It seemed incredible how so few words, could, like the rap and pop music, be so packed full of meaning. No wonder almost every American child has wanted to be President at one time or another, if such a prestigious position consists of only the power to utter words of promise and nationalism that allude to the greatness of America -- that, and do nothing else but violate the laws of human decency. But of course, it all comes with the job.
My attention drifted to another TV, where a scantily-dressed Beyonce in a commercial for her new perfume gave the camera a sultry stare. Avoiding her televised gaze, my eyes landed on two (real) boys that looked to be brothers, who were playing an X-Box game. Neither of them seemed to even notice the other, as they were much too busy slavering over the blood and guts displayed on the screen. Other than the clicking of their controllers and the sounds of semi-automatics firing in the game, they were perfectly silent. That is, until the younger brother, who seemed to be about four, began shouting, “Die! Die! BamBamBam! Die, you bloody mother****r! I hope you bleed to death!”
For reasons I could not understand, I found this to be vaguely disconcerting, and I decided to look elsewhere. I wandered over to the screen that had displayed the perfume commercial, only to find that Beyonce had been replaced by a soldier in Afghanistan firing into a crowd of unarmed civilians. Across the screen flashed the words, “BREAKING NEWS: HEROIC AMERICAN SOLDIERS RISK IT ALL TO DEFEND OUR COUNTRY.”
It is not the looks of terror on the faces of the Middle Eastern children that troubles me the most as I now stare at the red-and-white stripes, but rather, the dead look on the face of the American soldier that is so similar to the expressionless face of the teenage boy who was playing the X-Box game. I tell myself that it must be respect for the heroic acts of the soldier that now seals my lips; thoughts of the psychological toll all the killing must take on soldiers such as him. It is no small wonder we honor them. They gave their humanity to defend America, even though the enemy was nowhere near American soil.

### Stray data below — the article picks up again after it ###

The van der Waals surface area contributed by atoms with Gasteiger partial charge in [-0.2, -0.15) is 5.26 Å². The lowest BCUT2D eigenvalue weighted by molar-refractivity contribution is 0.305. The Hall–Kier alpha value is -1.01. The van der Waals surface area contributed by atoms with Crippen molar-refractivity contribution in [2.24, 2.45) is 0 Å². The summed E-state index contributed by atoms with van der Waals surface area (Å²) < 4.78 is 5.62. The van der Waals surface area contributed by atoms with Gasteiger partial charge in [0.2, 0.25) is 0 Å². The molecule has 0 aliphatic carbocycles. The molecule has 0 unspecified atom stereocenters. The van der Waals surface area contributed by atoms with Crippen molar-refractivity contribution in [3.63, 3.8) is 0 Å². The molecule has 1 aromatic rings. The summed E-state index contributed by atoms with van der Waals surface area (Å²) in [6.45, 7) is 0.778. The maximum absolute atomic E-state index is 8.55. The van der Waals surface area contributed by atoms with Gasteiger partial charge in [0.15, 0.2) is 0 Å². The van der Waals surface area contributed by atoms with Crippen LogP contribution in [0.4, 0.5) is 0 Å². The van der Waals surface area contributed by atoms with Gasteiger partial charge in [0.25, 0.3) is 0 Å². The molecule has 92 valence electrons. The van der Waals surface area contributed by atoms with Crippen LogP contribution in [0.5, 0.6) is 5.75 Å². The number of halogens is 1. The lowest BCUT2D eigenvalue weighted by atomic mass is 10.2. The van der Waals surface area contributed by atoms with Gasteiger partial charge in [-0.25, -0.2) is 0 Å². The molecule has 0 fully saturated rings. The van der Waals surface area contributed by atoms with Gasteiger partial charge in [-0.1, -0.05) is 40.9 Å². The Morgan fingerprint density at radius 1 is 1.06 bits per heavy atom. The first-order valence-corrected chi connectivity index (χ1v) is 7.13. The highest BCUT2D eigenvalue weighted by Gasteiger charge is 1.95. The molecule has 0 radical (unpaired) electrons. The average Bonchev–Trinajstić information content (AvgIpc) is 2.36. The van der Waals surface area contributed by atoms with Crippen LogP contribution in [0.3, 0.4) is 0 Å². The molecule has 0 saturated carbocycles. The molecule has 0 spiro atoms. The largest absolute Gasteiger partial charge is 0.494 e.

Someone poked me in the back. “You do realize that the f**ing pledge is over, right?” It was the American Boy, one end of the mouth on his chubby face lifted in a mocking smirk.
“Yeah, of course.” Blushing, I sat down.
American Girl leaned over the desk that separated her steat from mine, completely ignoring the nerd -- the Persona Non Grata -- that sat there. “Were you lost in thought again?” she asked me.
“Kind of,” I admitted.
She smacked her glossy lips together with disapproval. “You should, like, stop doing that. Like, seriously. Thinking too deeply about anything other than makeup and relationship drama is bad, likely dangerous.”
Persona Non Grata cleared her throat loudly, and American Girl shot her a dirty look.
Luckily, I was saved from my embarrassment by our U.S. History teacher, a heavily overweight, white, retired football coach who had finished passing out worksheets and chose that moment to start a video on what appeared to be the topic of WWII.
“Pay attention, guys,” was the teacher’s droll command. Most of us called him Uncle Sam, which was a name he greatly appreciated. “This is significant material you must know on America’s heroic and noble response to foreign threats. It is knowledge that is of absolute relevance today. Any questions? Good. Remember to think critically when answering the video questions.” Upon finishing his brief speech, the elderly quarterback commenced a sort of waddle in the direction of his desk.